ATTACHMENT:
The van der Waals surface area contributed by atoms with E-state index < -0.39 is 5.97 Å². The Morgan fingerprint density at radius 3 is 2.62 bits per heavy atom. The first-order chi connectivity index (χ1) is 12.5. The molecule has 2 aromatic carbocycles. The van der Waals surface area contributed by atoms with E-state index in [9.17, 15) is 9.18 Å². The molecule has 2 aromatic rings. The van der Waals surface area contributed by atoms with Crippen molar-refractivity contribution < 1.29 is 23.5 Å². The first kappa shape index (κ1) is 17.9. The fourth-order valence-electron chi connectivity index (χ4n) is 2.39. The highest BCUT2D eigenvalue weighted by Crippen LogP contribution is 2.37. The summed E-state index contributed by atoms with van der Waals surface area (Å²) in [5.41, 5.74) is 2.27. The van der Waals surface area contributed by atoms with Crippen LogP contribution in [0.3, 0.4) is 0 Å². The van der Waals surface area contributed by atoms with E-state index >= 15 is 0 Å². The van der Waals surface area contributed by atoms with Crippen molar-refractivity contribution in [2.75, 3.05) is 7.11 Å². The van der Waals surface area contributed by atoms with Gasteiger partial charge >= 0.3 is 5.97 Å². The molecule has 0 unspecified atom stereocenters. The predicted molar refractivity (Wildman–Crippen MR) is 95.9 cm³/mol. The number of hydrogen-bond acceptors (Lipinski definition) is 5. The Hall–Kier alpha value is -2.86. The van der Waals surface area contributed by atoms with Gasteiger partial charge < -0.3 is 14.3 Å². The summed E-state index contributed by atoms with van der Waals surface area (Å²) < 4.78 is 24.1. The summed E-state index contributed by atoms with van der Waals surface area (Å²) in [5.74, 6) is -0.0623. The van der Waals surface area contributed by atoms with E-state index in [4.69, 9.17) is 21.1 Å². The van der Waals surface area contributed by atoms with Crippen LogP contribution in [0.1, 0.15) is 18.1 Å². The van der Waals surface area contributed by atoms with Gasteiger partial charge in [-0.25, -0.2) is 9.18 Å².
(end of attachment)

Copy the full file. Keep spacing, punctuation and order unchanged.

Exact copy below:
The van der Waals surface area contributed by atoms with E-state index < -0.39 is 5.97 Å². The Morgan fingerprint density at radius 3 is 2.62 bits per heavy atom. The first-order chi connectivity index (χ1) is 12.5. The molecule has 2 aromatic carbocycles. The van der Waals surface area contributed by atoms with E-state index in [9.17, 15) is 9.18 Å². The molecule has 2 aromatic rings. The van der Waals surface area contributed by atoms with Crippen molar-refractivity contribution < 1.29 is 23.5 Å². The first kappa shape index (κ1) is 17.9. The fourth-order valence-electron chi connectivity index (χ4n) is 2.39. The highest BCUT2D eigenvalue weighted by Crippen LogP contribution is 2.37. The summed E-state index contributed by atoms with van der Waals surface area (Å²) in [5.41, 5.74) is 2.27. The van der Waals surface area contributed by atoms with Crippen LogP contribution in [0.3, 0.4) is 0 Å². The van der Waals surface area contributed by atoms with E-state index >= 15 is 0 Å². The van der Waals surface area contributed by atoms with Crippen molar-refractivity contribution in [2.75, 3.05) is 7.11 Å². The van der Waals surface area contributed by atoms with Gasteiger partial charge >= 0.3 is 5.97 Å². The molecule has 0 unspecified atom stereocenters. The predicted molar refractivity (Wildman–Crippen MR) is 95.9 cm³/mol. The number of hydrogen-bond acceptors (Lipinski definition) is 5. The Hall–Kier alpha value is -2.86. The van der Waals surface area contributed by atoms with Gasteiger partial charge < -0.3 is 14.3 Å². The summed E-state index contributed by atoms with van der Waals surface area (Å²) < 4.78 is 24.1. The summed E-state index contributed by atoms with van der Waals surface area (Å²) in [5.74, 6) is -0.0623. The van der Waals surface area contributed by atoms with E-state index in [4.69, 9.17) is 21.1 Å². The van der Waals surface area contributed by atoms with Crippen LogP contribution in [0.1, 0.15) is 18.1 Å². The van der Waals surface area contributed by atoms with Gasteiger partial charge in [-0.25, -0.2) is 9.18 Å².